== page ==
On the media side, corrugated cardboard and other packaging materials from established suppliers such as M-real and xpedx work almost seamlessly with UV presses. That’s the real benefit of the UV process. “There is no need for specialized substrates—in terms of media use, the possibilities are wide open,” says Ono.

 

Still, color consistency is a must in packaging, where multiple identical items may be situated close together. Media companies have taken notice. “We’ve seen more digital press manufacturers focused on the packaging side of the business,” explains Sarik. “Improvements in speed and resolution allow for a greater degree of creativity. Coated linerboards fit well for this market since they offer better color reproduction and fast drying,” he adds.

 

There are hurdles on the media front when it comes to testing products, admits Randy Paar, display graphics marketing manager, Océ North America. “Small PSPs don’t need larger converters’ volumes, so it can be tough to find media to test.”

 

Two Angles

The short-run opportunity is certainly a growing market and somewhat up for grabs. Two businesses are angling for the work, explains Paar. First, there are high-volume package converters who would like to keep shorter runs and proofs in house or who don’t wish to tie-up equipment and bear the expense of making low volumes on existing processes. On the opposite end of the spectrum are PSPs with a flatbed or high-resolution proof printer that can enter into a new market.

 

Heritage Papers feels so. This Livermore, CA-based converter, with 130,000 square feet worth of facility space, was an early adapter of UV flatbed printing technology, having initially purchased an EFI VUTEk QS3200 and recently added an HP Scitex FB7500. “We were definitely early out of the gate with this and in a real sense testing the market to see if the demand is there,” says John Tatum, CEO, Heritage. What Heritage finds is that digital is “absolutely wonderful” for header cards and pallet skirts.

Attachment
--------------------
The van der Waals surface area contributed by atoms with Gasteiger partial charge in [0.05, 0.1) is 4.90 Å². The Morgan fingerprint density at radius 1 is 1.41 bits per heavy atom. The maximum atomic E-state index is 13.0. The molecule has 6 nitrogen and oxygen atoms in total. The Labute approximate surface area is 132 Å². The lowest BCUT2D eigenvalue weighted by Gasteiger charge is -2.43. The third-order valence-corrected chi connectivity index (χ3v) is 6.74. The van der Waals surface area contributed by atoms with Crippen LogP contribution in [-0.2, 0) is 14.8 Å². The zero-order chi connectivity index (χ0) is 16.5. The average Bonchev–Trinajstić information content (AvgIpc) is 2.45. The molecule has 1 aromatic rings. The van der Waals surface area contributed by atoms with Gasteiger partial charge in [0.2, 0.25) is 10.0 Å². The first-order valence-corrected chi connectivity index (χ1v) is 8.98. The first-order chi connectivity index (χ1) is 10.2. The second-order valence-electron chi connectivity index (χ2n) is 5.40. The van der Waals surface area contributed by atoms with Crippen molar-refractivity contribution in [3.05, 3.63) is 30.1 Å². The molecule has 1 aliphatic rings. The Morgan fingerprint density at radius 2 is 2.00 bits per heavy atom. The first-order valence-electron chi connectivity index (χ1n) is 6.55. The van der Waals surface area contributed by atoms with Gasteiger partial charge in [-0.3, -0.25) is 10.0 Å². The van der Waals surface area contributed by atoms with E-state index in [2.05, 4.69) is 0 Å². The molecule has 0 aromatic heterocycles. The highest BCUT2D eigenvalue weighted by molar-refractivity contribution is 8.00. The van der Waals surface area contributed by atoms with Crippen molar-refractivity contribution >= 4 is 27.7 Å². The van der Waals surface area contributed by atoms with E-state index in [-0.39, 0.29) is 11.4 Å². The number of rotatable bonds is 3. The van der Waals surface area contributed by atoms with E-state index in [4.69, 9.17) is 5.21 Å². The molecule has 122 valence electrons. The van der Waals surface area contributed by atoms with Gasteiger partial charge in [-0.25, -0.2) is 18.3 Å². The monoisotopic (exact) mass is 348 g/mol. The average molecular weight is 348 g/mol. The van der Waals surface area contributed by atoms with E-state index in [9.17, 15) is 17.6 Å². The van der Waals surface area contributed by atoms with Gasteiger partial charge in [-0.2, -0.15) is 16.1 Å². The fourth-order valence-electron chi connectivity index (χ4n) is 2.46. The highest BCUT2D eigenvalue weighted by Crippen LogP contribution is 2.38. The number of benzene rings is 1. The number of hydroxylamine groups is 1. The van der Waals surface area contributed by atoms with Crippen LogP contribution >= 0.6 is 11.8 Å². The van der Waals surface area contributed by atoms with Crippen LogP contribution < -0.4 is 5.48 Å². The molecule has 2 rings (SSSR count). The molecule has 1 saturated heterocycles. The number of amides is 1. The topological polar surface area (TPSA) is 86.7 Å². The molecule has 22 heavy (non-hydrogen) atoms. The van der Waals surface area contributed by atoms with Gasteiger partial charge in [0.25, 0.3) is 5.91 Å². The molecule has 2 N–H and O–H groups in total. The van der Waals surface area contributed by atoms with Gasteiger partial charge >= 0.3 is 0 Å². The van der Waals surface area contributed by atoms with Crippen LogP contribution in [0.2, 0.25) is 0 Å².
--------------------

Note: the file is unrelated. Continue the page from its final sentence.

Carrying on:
The company is setting its sights higher. With the HP Scitex FB7500, Heritage produces multiple-up prints that are easily brought into its finishing plant. “We believe there are many industries where companies are forced to buy a plain box with a label on it that would otherwise want something that’s higher quality,” he adds.

 

Wine is big business in CA and Heritage sees potential in the region’s smaller wineries. “For many of the 12-bottle cases, these companies would put them in a less-than-desirable box because it isn’t worth spending the money for high-quality packaging in the quantities they need. We think they would love a high-quality solution and we can compete with digital in that space up into the several thousand unit range—maybe even up to 10,000—with the HP Scitex FB7500,” shares Tatum.

 

Competing in new markets is also luring PSPs. “Larger converters have installed digital presses in order not to lose any potential business to the smaller shops, but the smaller shops are finding that the versatility of digital printing is opening up a lot more opportunities for them, with business coming away from offset,” observes Sarik. “There’s a growing amount of Internet companies, and the need for a wide variety of packaging, where orders may be 500 in one run. This type of business makes sense for the service provider.”